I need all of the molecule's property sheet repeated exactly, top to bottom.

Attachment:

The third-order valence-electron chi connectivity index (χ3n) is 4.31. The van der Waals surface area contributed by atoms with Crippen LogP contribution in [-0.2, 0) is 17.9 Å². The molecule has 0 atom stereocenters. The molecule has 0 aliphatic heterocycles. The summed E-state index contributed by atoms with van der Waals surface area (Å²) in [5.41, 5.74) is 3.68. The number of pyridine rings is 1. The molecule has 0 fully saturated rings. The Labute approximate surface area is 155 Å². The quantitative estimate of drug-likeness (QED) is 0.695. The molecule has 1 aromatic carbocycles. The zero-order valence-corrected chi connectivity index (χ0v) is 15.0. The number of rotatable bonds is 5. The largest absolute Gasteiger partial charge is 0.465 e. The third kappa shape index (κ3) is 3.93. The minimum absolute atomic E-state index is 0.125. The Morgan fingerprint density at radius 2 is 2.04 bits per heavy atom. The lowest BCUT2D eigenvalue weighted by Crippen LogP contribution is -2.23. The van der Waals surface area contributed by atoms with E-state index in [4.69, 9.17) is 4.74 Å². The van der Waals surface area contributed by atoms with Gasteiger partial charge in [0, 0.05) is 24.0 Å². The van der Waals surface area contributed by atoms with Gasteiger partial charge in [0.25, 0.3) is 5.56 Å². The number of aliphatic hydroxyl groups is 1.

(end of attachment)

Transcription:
The third-order valence-electron chi connectivity index (χ3n) is 4.31. The van der Waals surface area contributed by atoms with Crippen LogP contribution in [-0.2, 0) is 17.9 Å². The molecule has 0 atom stereocenters. The molecule has 0 aliphatic heterocycles. The summed E-state index contributed by atoms with van der Waals surface area (Å²) in [5.41, 5.74) is 3.68. The number of pyridine rings is 1. The molecule has 0 fully saturated rings. The Labute approximate surface area is 155 Å². The quantitative estimate of drug-likeness (QED) is 0.695. The molecule has 1 aromatic carbocycles. The zero-order valence-corrected chi connectivity index (χ0v) is 15.0. The number of rotatable bonds is 5. The largest absolute Gasteiger partial charge is 0.465 e. The third kappa shape index (κ3) is 3.93. The minimum absolute atomic E-state index is 0.125. The Morgan fingerprint density at radius 2 is 2.04 bits per heavy atom. The lowest BCUT2D eigenvalue weighted by Crippen LogP contribution is -2.23. The van der Waals surface area contributed by atoms with E-state index in [4.69, 9.17) is 4.74 Å². The van der Waals surface area contributed by atoms with Gasteiger partial charge in [0, 0.05) is 24.0 Å². The van der Waals surface area contributed by atoms with Gasteiger partial charge in [0.25, 0.3) is 5.56 Å². The number of aliphatic hydroxyl groups is 1.